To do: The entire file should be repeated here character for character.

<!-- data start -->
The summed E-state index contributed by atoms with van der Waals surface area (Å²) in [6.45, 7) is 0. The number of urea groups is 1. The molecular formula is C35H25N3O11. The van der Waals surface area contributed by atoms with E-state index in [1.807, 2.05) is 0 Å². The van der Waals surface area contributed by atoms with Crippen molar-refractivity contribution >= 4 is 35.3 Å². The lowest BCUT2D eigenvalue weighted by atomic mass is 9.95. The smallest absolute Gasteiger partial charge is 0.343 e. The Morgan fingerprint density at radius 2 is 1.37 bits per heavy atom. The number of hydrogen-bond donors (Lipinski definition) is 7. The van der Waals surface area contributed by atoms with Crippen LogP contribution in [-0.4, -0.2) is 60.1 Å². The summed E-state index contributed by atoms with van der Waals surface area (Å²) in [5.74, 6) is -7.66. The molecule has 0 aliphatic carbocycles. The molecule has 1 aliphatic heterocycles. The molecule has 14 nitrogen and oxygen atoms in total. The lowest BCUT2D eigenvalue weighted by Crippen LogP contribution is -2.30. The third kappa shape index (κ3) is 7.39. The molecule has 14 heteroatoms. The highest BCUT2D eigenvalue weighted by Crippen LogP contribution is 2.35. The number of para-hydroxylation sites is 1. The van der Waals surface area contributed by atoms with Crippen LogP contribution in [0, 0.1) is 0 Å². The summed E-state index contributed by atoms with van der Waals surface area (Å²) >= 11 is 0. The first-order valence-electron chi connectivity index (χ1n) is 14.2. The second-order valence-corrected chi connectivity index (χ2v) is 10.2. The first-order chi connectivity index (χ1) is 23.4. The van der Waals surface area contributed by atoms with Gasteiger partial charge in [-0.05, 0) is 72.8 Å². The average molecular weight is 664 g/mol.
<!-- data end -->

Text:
The summed E-state index contributed by atoms with van der Waals surface area (Å²) in [6.45, 7) is 0. The number of urea groups is 1. The molecular formula is C35H25N3O11. The van der Waals surface area contributed by atoms with E-state index in [1.807, 2.05) is 0 Å². The van der Waals surface area contributed by atoms with Crippen molar-refractivity contribution >= 4 is 35.3 Å². The lowest BCUT2D eigenvalue weighted by atomic mass is 9.95. The smallest absolute Gasteiger partial charge is 0.343 e. The Morgan fingerprint density at radius 2 is 1.37 bits per heavy atom. The number of hydrogen-bond donors (Lipinski definition) is 7. The van der Waals surface area contributed by atoms with Crippen LogP contribution in [-0.4, -0.2) is 60.1 Å². The summed E-state index contributed by atoms with van der Waals surface area (Å²) in [5.74, 6) is -7.66. The molecule has 0 aliphatic carbocycles. The molecule has 1 aliphatic heterocycles. The molecule has 14 nitrogen and oxygen atoms in total. The lowest BCUT2D eigenvalue weighted by Crippen LogP contribution is -2.30. The third kappa shape index (κ3) is 7.39. The molecule has 14 heteroatoms. The highest BCUT2D eigenvalue weighted by Crippen LogP contribution is 2.35. The number of para-hydroxylation sites is 1. The van der Waals surface area contributed by atoms with Crippen LogP contribution in [0, 0.1) is 0 Å². The summed E-state index contributed by atoms with van der Waals surface area (Å²) >= 11 is 0. The first-order valence-electron chi connectivity index (χ1n) is 14.2. The second-order valence-corrected chi connectivity index (χ2v) is 10.2. The first-order chi connectivity index (χ1) is 23.4. The van der Waals surface area contributed by atoms with Gasteiger partial charge in [-0.05, 0) is 72.8 Å². The average molecular weight is 664 g/mol.